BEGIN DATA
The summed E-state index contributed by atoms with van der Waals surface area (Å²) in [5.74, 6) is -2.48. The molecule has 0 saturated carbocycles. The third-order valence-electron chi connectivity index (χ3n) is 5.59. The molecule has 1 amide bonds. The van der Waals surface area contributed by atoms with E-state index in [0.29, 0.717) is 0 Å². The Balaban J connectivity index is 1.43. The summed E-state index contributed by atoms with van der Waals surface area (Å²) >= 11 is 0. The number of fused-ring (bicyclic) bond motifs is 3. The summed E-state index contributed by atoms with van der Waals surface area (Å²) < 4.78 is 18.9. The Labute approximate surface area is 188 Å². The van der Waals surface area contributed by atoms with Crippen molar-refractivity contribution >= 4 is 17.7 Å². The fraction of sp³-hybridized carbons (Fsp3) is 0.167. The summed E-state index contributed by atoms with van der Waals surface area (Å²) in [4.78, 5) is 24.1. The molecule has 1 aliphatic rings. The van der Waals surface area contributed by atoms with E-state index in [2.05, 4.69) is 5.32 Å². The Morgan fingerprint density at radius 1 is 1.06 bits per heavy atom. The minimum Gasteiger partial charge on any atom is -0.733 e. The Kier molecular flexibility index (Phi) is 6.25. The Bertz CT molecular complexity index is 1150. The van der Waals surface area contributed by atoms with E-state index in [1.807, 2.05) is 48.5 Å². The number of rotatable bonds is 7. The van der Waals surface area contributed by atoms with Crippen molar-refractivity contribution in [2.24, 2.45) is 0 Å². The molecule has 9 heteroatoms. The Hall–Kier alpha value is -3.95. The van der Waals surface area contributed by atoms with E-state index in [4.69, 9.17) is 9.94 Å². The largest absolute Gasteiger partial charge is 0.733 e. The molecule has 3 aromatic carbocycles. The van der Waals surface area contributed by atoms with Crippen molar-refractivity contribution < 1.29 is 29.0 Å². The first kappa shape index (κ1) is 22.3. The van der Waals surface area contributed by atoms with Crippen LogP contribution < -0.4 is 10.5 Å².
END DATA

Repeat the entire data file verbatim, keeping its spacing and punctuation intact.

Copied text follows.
The summed E-state index contributed by atoms with van der Waals surface area (Å²) in [5.74, 6) is -2.48. The molecule has 0 saturated carbocycles. The third-order valence-electron chi connectivity index (χ3n) is 5.59. The molecule has 1 amide bonds. The van der Waals surface area contributed by atoms with E-state index in [0.29, 0.717) is 0 Å². The Balaban J connectivity index is 1.43. The summed E-state index contributed by atoms with van der Waals surface area (Å²) >= 11 is 0. The number of fused-ring (bicyclic) bond motifs is 3. The summed E-state index contributed by atoms with van der Waals surface area (Å²) < 4.78 is 18.9. The Labute approximate surface area is 188 Å². The van der Waals surface area contributed by atoms with Crippen molar-refractivity contribution >= 4 is 17.7 Å². The fraction of sp³-hybridized carbons (Fsp3) is 0.167. The summed E-state index contributed by atoms with van der Waals surface area (Å²) in [4.78, 5) is 24.1. The molecule has 1 aliphatic rings. The van der Waals surface area contributed by atoms with E-state index in [2.05, 4.69) is 5.32 Å². The Morgan fingerprint density at radius 1 is 1.06 bits per heavy atom. The minimum Gasteiger partial charge on any atom is -0.733 e. The Kier molecular flexibility index (Phi) is 6.25. The Bertz CT molecular complexity index is 1150. The van der Waals surface area contributed by atoms with E-state index in [1.807, 2.05) is 48.5 Å². The number of rotatable bonds is 7. The van der Waals surface area contributed by atoms with Crippen molar-refractivity contribution in [2.24, 2.45) is 0 Å². The molecule has 9 heteroatoms. The Hall–Kier alpha value is -3.95. The van der Waals surface area contributed by atoms with E-state index in [4.69, 9.17) is 9.94 Å². The largest absolute Gasteiger partial charge is 0.733 e. The molecule has 3 aromatic carbocycles. The van der Waals surface area contributed by atoms with Crippen molar-refractivity contribution < 1.29 is 29.0 Å². The first kappa shape index (κ1) is 22.3. The van der Waals surface area contributed by atoms with Crippen LogP contribution < -0.4 is 10.5 Å².